In April (2016) I had applied to the British Museum’s Numismatics Summer School. Numismatics pertains to the study of coins, banknotes, and medals, among other things. For the summer school the context was purely coinage. A chapter of my dissertation is solely focused on Roman (Imperial) coinage of Vespasian’s reign. As a student of the New Testament, my background work in Second Temple Judaism had been cultivated from day one while my skills in Classics (Roman and Greek) had nearly been neglected entirely. Numismatics also falls under this banner of missed opportunity. So when I was accepted into the summer school I was elated. The school comprised a week of lectures and interactive components.
I arrived a day early to settle myself in before the sessions began. Thankfully, the school had not only paid for my plane ticket, but also my lodging. However, I was surprised to find my accommodation was the dorm rooms of University College London, which quite reminded me of a prison cell. Needless to say, the room was less than stellar and equipped with a communal bathroom in tow. But, beggars can’t be choosers…and as a student, I’m certainly a beggar! In any case, after waking up in my cubicle-sized room, I was headed off to the first session. I left early knowing that I would get lost in the hustle and bustle of a morning commute in London. After finding my bearings, I finally stumbled upon the British Museum and was floored by its beautiful structure…this place was enormous! The summer school program was open to students of all levels, though I found myself being the oldest, by far. The gap between the next oldest and me was nearly 10 years. For me, the gap was tangible. Though, I made friends with a couple of other students in the program, and they were great! Nonetheless, the staff was nearer to my age and I made good friends in them.
As I fear of boring those reading this blog, I will only discuss my highlights and avoid some scholarly jargon while still sharing insights. In any case, the highlights of the week were the lectures explaining how and why coins were produced as well as the visit to MOLA (Museum of London Archaeology). As I’ve noted already, my background is not in numismatics and so understanding the mechanics behind coin making was quite helpful. One example is “die studies.”
A die is a metallic piece used to strike a coin. A die has the engraved inverse of the image that will appear on a given coin. Production of a single coin requires two dies, the front (obverse) and the back (reverse). One die is attached to the workspace while the second is held in place by a suppostores (see picture below). Once the dies are centered, then the malliatores (literally, “hammer-men” [think “mallet”]) strikes the die, leaving the impression on both sides of the coin. Each die is individually handcrafted by a signatores (think “signature”). What this means is that every single die has a unique mark, which is (usually) identifiable. For my study, I am looking at coins that were most frequently used. Die studies helps quantify coinage output of a particular coin by examining those coins which share unique die markings.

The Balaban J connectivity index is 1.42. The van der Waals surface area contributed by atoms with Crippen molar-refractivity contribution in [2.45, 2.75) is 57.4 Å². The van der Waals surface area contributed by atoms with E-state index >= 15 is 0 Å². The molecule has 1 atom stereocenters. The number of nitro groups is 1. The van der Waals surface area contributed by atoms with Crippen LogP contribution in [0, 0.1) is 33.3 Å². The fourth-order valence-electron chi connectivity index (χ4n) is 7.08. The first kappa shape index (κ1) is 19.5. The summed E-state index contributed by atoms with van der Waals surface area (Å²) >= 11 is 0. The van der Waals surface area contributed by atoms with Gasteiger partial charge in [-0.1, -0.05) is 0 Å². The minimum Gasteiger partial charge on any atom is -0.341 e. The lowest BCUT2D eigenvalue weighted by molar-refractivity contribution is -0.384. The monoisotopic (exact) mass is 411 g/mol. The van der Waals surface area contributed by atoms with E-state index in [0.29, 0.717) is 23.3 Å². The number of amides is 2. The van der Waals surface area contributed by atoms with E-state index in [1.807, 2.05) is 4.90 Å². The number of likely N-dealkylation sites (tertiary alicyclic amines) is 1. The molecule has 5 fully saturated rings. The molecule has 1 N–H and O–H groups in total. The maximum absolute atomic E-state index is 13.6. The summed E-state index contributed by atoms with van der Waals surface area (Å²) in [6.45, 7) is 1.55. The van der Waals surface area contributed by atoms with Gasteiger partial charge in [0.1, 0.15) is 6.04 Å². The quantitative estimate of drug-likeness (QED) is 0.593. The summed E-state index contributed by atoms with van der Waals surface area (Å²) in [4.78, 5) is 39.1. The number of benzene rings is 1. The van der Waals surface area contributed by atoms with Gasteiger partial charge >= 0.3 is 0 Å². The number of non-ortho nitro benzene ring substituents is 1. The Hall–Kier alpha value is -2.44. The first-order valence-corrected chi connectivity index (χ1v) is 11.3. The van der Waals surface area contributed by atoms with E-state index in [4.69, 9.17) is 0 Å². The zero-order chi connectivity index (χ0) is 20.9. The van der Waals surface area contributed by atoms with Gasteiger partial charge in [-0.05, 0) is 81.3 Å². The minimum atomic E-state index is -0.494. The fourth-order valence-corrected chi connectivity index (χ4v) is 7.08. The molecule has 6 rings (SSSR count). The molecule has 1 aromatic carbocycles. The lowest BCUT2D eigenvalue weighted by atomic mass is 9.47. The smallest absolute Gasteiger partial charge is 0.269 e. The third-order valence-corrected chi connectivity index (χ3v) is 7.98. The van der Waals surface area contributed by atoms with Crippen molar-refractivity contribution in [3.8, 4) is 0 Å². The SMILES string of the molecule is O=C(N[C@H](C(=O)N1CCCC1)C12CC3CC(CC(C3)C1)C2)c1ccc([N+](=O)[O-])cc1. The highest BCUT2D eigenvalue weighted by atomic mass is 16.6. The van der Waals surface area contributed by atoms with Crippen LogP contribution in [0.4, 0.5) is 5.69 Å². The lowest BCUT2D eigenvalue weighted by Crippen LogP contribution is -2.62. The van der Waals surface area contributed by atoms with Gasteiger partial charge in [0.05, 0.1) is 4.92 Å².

Another interesting part of the summer school was our visit to the Museum of London Archaeology (MOLA). Here they store thousands of ancient treasures found in London. Most recently MOLA uncovered (News article here) some 405 wooden stylus-writing tablets in the swampy underbelly of London. As part of our MOLA tour, we were able to handle and examine these wooden tablets (which are not yet available for public viewing). Due to their find location, many of the wooden tablets were waterlogged, which inadvertently preserved them. Most of the tablets found were rectangular panels of wood, which would have been overlaid with a coating of wax. A scribe would then write a letter, business transaction, or legal document with a stylus (stilus), impressing his message onto the wax. These tablets were made for reuse and one simply wiped the previous text clear with a spatula. However, the lettering on the wax created by the stylus was often pressed through to the wood revealing what was written on the tablets. However, the multiple usages of the tablets make them difficult to read. From the 405 tablets less than 100 are readable. However, these tablets have shone a new light on early Roman London.